As start-ups grow, they risk losing their identity. Lewis Reeves of data collection start-up VIGA offers six tips for maintaining an entrepreneurial spirit through periods of change and growth.

That 90% of new start-ups fail is a large and looming statistic and one that’s never far from an entrepreneur’s mind. But what if the small business that you’ve poured your heart, soul and time into not only takes off, but starts to thrive? Accounts grow, head count increases and the future looks exciting. Fantastic. But try to resist the pull of change.

In amongst the work flow there are new-found HR challenges, increased process, more internal meetings and more reviews. These are all necessary but can be at odds with entrepreneurial behaviour. The last thing you want to do is lose the essence of the start-up that made you so successful in the first place.

Here are six ways to keep the entrepreneurial spirit alive as your company grows:

1. Just as everyone needs to muck in at the start, the senior team need to continue to roll their sleeves up as the business grows. One of the things that’s worked well for us is that everyone is not just able but willing to jump in and help out on a project. We can all do the job as well as overseeing it – I can load a survey, lead a company meeting and do the tea run. It might sound trivial but these are the kind of things that cement a team and foster the entrepreneurial spirit and ensure it’s in your DNA.

2. Financial transparency is paramount. When you’re working around a single table you’re all instantly aware of the big and small wins (or losses). But as a business grows and becomes more complex it’s all too easy to create distance between the more junior and senior members of the team, and only involve the most experienced in financial discussions. Yet the more aware everyone is of performance even down to the granular detail, the more invested they are. The mentality that it’s our business and our story is what makes businesses so strong.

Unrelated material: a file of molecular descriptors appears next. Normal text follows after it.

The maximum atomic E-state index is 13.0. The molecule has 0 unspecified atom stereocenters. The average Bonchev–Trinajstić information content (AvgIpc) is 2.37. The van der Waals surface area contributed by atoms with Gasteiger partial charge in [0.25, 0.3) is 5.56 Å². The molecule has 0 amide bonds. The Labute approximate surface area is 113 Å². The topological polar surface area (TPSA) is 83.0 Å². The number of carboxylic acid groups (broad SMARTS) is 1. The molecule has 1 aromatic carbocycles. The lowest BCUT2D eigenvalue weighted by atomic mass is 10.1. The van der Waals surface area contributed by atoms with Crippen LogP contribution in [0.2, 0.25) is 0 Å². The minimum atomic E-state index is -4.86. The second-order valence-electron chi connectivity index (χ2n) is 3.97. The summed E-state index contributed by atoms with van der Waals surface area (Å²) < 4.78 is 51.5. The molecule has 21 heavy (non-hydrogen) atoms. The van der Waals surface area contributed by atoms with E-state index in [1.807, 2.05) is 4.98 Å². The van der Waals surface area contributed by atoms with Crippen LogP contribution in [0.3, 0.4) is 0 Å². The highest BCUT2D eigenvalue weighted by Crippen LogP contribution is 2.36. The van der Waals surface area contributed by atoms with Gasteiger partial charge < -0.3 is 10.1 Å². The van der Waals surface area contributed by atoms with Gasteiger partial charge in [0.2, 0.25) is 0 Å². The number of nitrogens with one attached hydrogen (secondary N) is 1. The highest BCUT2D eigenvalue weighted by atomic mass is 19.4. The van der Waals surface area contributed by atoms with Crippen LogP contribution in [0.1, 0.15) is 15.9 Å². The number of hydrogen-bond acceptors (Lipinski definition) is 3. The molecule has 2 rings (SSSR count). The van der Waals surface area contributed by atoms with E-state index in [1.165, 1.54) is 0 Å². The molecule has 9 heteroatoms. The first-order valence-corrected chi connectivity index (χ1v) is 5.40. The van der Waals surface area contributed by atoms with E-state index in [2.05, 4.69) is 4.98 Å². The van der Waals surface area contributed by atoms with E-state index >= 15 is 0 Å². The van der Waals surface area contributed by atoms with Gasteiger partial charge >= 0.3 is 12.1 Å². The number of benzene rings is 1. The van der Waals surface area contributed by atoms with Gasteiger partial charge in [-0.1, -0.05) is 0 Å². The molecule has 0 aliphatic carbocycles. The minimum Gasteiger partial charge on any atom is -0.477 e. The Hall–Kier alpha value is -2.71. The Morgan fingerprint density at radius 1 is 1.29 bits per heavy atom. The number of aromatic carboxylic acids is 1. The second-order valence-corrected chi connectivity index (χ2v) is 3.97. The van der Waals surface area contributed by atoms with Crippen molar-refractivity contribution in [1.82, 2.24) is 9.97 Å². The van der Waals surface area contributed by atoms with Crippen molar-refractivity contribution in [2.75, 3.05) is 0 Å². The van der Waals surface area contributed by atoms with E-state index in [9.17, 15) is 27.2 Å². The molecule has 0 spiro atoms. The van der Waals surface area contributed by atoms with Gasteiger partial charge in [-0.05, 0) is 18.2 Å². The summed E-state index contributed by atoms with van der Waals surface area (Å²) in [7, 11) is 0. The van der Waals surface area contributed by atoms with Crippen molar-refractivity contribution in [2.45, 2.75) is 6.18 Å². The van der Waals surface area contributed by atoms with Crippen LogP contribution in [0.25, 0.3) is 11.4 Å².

3. Foster and allow for mini start-ups within the company. Resist becoming a sprawling, disconnected organisation; the most powerful approach is to support small start-ups. Each team can become a mini-business with an ‘owner’. This ensures commerciality is at the core and also empowers people to allow them to grow and flourish within the brand.

4. Likewise, rewards should be based on shared success. Using the ‘skin in the game’ mentality, everyone should earn and be rewarded as the company grows and succeeds. It sounds obvious but a lot of companies link their rewards model to personal rather than shared goals. I’m a believer in the fact that enjoying shared success motivates everyone, helping them to feel an integral part of the company and contribute accordingly.

5. Don’t underestimate the value of your company’s culture. As a start-up grows there’s often pressure to act more ‘professionally’. There’s a place for formality, but not at the expense of your brilliant spirit. In VIGA, for example, if someone lays down the ping pong challenge you have to accept it that day, whether you’re the MD or a graduate trainee. We might not all still fit around one table in the pub but we can, and do, all still get together inside and outside of work. The work hard/play hard culture of the noughties may sound like a cliché, but there’s still strength in that approach today.

6. Keep the spirit rich through the right recruitment. It’s tempting to start accumulating separate pots of do-ers and thinkers. But the power of start-ups generally lies in working with people who can do both. Don’t fall into the trap of hiring too many project managers. Our business thrives on constant sparks of energy and these only come from entrepreneurial thinkers. It’s not limited to client-facing roles. Some of our most dynamic people sit in internal positions.

Keep hold of the start up mentality and write it into your company DNA – it’s certainly been our catalyst for continued growth. An entrepreneurial leader is not just a good business creator but a great business sustainer.

This article was originally published in Research Live